As you can see the Simmons’ dominated the 90s/ early 2000s. They were the OG mogul family. They practically paved the way for the Kardashian/ Jenner clan. Phat Farm was a fashion line founded by hip-hop impresario Russell Simmons aka the founder of Def Jam record label in 1992. The name Phat Farm to me was perfect for the times, – a hip- hop slang word that urban dictionary would describe as something “cool, pretty hot or tempting”
Before Mr Simmons founded Phat Farm in 1992, his main focus was music. With his partner Rick Rubin, he launched Def Jam Records signing huge rap musicians like The Beastie Boys, Public Enemy, and of course, Run-D.M.C. Rush Communications was soon created thereafter and housed Phat Farm, a clothing line Simmons sold at a small shop in New York’s Soho district. With the help of Marc Bagguta, who ran the boutique, and 22-year-old skateboarders Alyasha Jibril Owerka-Moore and Eli Morgan Gesner, who became designers for the brand, Russell Simmons managed to turn Phat Farm into one of the most iconic urban brands to ever grace the earth. You can tell that Russell’s music background had a huge influence in how he branded phat farm as well as the clothing he provided. The line was an upscale mix of sporty urban fashion with elements of the classic ivy league prep student – he was a man who paired baggy jeans with crisp white sweaters and somehow made it look good! But now if I see someone dressed like that I instantly cringe, that fashion was left in the 90s and that is where it should stay for the rest of eternity.
It needs to be taken into consideration that, Simmons once admitted that Phat Farm was not an immediate success, he lost almost $10 million during the first six years but he says that once things took off, they really took off, helping to boost his net worth up to $300 million.
This man was a pivotal player in this so-called “urban wear” fashion movement in the late 1990s as the founder of Phat Farm which over time eventually became the uniform for hip-hop fans. Urban streetwear brands were seen as an extension of hip-hop artists’ fashion influence, as musicians were not only aspirational style icons, but also educators, name-dropping luxury designers like Versace in their anthems and cultivating a new generation of label lovers.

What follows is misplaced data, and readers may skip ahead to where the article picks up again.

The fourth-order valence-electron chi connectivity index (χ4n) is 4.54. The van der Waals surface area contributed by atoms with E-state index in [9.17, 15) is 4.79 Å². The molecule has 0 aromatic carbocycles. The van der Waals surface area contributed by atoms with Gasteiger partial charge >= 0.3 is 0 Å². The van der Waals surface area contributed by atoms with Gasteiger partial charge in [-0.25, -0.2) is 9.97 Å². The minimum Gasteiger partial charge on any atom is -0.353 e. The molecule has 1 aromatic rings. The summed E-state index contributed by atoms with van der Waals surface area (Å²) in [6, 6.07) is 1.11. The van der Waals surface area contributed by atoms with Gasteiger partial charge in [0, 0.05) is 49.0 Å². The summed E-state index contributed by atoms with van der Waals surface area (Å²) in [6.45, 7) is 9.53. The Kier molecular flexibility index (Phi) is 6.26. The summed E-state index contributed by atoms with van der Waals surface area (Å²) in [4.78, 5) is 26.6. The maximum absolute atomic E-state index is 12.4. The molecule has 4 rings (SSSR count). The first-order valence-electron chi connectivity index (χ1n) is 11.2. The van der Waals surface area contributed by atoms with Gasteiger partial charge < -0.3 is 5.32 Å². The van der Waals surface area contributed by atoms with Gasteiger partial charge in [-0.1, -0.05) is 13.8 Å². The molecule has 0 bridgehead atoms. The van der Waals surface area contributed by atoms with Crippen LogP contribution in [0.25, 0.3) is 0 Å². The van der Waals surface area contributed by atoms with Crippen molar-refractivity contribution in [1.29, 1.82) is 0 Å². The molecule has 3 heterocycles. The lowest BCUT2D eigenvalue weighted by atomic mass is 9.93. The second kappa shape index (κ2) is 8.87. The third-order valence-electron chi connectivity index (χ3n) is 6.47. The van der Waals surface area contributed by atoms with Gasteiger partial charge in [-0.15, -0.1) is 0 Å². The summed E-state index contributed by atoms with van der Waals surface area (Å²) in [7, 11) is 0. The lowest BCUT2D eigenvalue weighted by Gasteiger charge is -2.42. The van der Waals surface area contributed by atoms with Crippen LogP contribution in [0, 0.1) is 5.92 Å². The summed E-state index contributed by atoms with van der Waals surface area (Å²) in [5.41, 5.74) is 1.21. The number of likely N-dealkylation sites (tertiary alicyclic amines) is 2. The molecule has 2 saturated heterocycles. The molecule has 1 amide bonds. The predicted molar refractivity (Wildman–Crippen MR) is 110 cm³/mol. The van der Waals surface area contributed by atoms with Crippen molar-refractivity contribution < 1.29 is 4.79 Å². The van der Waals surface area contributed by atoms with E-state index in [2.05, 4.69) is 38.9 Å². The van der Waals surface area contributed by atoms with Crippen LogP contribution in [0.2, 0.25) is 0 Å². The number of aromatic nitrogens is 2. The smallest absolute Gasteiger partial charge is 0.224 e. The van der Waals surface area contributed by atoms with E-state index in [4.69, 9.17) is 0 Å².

In the late ’90s and early ’00s, Phat Farm and Baby Phat reigned supreme alongside Tommy Hilfiger and Ralph Lauren (two brands that eventually embraced hip-hop’s appreciation) and were sold at mainstream stores like Macy’s. Their runway shows at New York Fashion Week were pop-culture happenings that helped merge the worlds of fashion and celebrity, and were attended by everyone from Lil Kim to Brittany Murphy to Vanessa Williams. However, sadly, today, Phat Farm ceases to exist, no Instagram feed, no Twitter account. The brand isn’t even listed among Kellwood Apparel’s repertoire – the company whom Simmons sold the company to for $140 million back in 2004, and an inquiry to the Kellwood Apparel office was met with, “What’s a fat fashion?” by the receptionist, who then transferred the call to voicemail.
Do you think phat fam would succeed in today’s fashion society if they were to make a comeback like baby phat?